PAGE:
Thanks, dudes!

Figurefour, I'd love to hear what you have to say, even if you're like "Vincent you're wrong you poopyhead." I mean, he just wrote the game. I'm running it. If you've got a good viewpoint I'd like to have access to it.

Actually, I think J. Walton summed up what I was going to say rather nicely.

I totally agree that seizing someone's life by force seems to suck every time I've seen it tried, but sometimes Seize by Force is still the right move to use because the situation calls for trading harm. In that case, I've often resorted to strange abstract objectives to seize, like "seizing the initiative", "seizing the upper hand" or otherwise trying to take control of the fight by slugging it out with a dude.

Re: Is Fighting supposed to be Seize By Force?
« Reply #9 on: May 30, 2011, 03:59:48 AM »
1. typically, it's Go Aggro: you're shooting some dude and that dude doesn't want to be shot, but you're insisting.

2. if the PC doesn't really care about the harm they're taking and/or is trying to seize a particular objective, regardless of the cost, that's Seize By Force (Seizing means the PC takes harm as well), but that doesn't happen very often,

I see this (or something like it) a lot and I have to say I am profoundly skeptical of this breakdown when it comes to dealing with armed people who are fighting back. (And you know, as a rule if someone is shooting you you want to be either fighting back or getting away.) Mostly what concerns me is the idea that the Go Aggro option is universally available, simply based on the PCs intentions regarding whether or not they personally want to take harm. At what point do you decide that to shoot the person they must be doing it "regardless of the cost", and otherwise they simply cannot shoot them at all? Isn't the actual deciding factor not the PCs attitude towards the confrontation but whether or not the NPC in question is in a position to defend themselves?

It's true that mechanically, it is easier to kill people using Seize by Force, since a 7-9 result will often allow you to do enough harm to kill them, whereas a similar result on Go Aggro leaves them unharmed. But it also seems a little kludgy to me to have a 10+ Go Aggro result that in practical terms removes the NPC's choice -- since 'die or take 3 harm' is basically 'die or die'.

In any case, my own take is not practically that different, I guess, but I think Seize by Force has more of a place than common wisdom seems to be slanting, assuming your game involves actual straight-up fighting. Lots of games don't, I guess, but I have never really encountered a situation where I felt like Seize by Force was used mistakenly, or produced poor results when it was used -- but I hear a lot of people suggesting that it has done that for them. I would be curious to hear some specific examples of this problem, from people who have run into trouble with the move.

My group has used 'seize X's life' by force and it worked perfectly -- it was used during a skirmish-level firefight to give the PC control over that NPC's life, ie. it was essentially a set-up move that then allowed them to decide whether or not they wanted to kill the NPC or not (which they did, on their next turn.) They could just as easily have used it to then wield the NPC as a hostage, or paint a silly moustache on them, or anything else you can do when you have basically established that you can kill somebody whenever you want.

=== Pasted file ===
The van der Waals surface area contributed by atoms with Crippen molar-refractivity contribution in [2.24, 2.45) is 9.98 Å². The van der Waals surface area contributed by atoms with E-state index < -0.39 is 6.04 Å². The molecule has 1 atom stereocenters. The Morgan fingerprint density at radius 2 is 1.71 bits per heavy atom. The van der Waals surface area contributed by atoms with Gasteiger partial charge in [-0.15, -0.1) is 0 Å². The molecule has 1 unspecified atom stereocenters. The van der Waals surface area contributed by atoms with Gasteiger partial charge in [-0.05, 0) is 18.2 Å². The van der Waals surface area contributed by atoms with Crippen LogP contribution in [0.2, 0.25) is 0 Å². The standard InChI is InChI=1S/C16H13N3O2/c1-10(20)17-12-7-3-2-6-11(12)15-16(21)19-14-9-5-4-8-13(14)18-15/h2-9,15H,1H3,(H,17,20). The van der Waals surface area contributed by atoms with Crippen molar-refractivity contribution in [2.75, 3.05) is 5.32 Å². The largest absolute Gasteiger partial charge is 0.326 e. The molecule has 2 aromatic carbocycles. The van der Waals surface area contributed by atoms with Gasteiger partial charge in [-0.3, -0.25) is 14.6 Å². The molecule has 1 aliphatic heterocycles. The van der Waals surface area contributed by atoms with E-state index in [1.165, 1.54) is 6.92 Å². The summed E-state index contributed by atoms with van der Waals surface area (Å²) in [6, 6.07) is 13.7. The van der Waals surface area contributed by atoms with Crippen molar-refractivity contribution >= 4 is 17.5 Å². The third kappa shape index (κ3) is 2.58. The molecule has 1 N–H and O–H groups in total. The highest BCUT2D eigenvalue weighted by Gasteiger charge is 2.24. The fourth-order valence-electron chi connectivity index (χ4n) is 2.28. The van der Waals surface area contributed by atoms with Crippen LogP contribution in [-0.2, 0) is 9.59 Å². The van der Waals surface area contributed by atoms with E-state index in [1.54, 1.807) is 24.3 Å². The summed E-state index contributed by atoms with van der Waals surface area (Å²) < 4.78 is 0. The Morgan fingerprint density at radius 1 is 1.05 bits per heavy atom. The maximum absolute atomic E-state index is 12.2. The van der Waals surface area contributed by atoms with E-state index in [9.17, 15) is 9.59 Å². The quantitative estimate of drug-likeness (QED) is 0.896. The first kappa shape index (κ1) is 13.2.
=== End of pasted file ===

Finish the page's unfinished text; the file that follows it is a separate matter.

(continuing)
We have also used it to account for simple firefights or melees between two armed, violent, mutually aware individuals, and it worked just fine. In these situations it barely seems necessary to define what is being Seized by Force, because the results of the move are so clearly appropriate to the fiction -- I think this idea that there must be some thing that is being seized is a kind of overthinking it. If 'what you want is for the NPC to die' is appropriate for Going Aggro, then 'seizing this guy's head with my fire axe' should do just as well.

Like Vincent said, the things that the move allows to happen seem like the best guideline in the final analysis. Go Aggro is perfect for violent situations where what you want to know is whether the target gets away unhurt or not; Seize by Force is for violent situations where what you want to know is how much hurt it costs the PC to achieve their objective.

And I guess Acting Under Fire is an all-purpose filter that can be applied overtop either situation, either replacing the other moves or enhancing them.


Re: Is Fighting supposed to be Seize By Force?
« Reply #10 on: May 30, 2011, 04:15:07 AM »
To make things a bit more concrete, I think the best grey-area fictional example I can think of is something like this:

There's a firefight going on. There are some armed dudes in a bunker and the PCs want to get them out of it, and possibly occupy it themselves.

On the one hand, this really seems like a fine time to use Seize by Force -- the PCs are going to seize the crap out of that bunker, going in guns blazing and killing/routing the NPCs. They can choose to 'take definite hold of it' if they want to prioritize being in the bunker, or they can make other choices if they're more concerned about killing the dudes and/or avoiding fire on the way.

But then it also seems like a good opportunity to Go Aggro. If the PCs start throwing grenades into the bunker and spraying it with bullets, it seems pretty clear they're offering the NPCs a choice: either get out of the bunker or start taking some harm. A 10+ will force the NPCs to either take serious harm or evacuate the bunker, while a 7-9 will let them either run away, evacuate, take harm or 'barricade themselves securely in' -- which would presumably stop them from shooting at people from the bunker, at least for awhile.